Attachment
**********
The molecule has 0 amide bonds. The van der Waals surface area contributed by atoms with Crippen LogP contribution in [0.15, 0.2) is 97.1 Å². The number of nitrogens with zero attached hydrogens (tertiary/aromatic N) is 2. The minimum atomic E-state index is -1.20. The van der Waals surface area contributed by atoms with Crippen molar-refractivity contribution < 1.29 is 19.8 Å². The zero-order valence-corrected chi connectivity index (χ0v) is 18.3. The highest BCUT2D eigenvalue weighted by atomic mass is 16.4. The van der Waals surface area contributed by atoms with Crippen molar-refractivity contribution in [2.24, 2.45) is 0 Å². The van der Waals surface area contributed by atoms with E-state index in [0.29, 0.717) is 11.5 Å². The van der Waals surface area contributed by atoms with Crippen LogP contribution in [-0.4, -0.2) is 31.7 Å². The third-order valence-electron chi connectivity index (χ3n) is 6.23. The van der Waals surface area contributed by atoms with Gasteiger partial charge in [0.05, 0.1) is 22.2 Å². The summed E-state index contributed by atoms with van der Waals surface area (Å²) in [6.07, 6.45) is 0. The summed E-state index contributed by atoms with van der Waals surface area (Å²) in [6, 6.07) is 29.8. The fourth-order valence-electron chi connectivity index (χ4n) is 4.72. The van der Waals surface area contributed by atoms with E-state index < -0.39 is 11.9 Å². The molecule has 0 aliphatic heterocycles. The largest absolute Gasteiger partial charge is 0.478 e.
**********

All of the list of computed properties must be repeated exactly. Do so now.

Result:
The molecule has 0 amide bonds. The van der Waals surface area contributed by atoms with Crippen LogP contribution in [0.15, 0.2) is 97.1 Å². The number of nitrogens with zero attached hydrogens (tertiary/aromatic N) is 2. The minimum atomic E-state index is -1.20. The van der Waals surface area contributed by atoms with Crippen molar-refractivity contribution < 1.29 is 19.8 Å². The zero-order valence-corrected chi connectivity index (χ0v) is 18.3. The highest BCUT2D eigenvalue weighted by atomic mass is 16.4. The van der Waals surface area contributed by atoms with Crippen molar-refractivity contribution in [2.24, 2.45) is 0 Å². The van der Waals surface area contributed by atoms with E-state index in [0.29, 0.717) is 11.5 Å². The van der Waals surface area contributed by atoms with Crippen LogP contribution in [-0.4, -0.2) is 31.7 Å². The third-order valence-electron chi connectivity index (χ3n) is 6.23. The van der Waals surface area contributed by atoms with Gasteiger partial charge in [0.05, 0.1) is 22.2 Å². The summed E-state index contributed by atoms with van der Waals surface area (Å²) in [6.07, 6.45) is 0. The summed E-state index contributed by atoms with van der Waals surface area (Å²) in [6, 6.07) is 29.8. The fourth-order valence-electron chi connectivity index (χ4n) is 4.72. The van der Waals surface area contributed by atoms with E-state index < -0.39 is 11.9 Å². The molecule has 0 aliphatic heterocycles. The largest absolute Gasteiger partial charge is 0.478 e.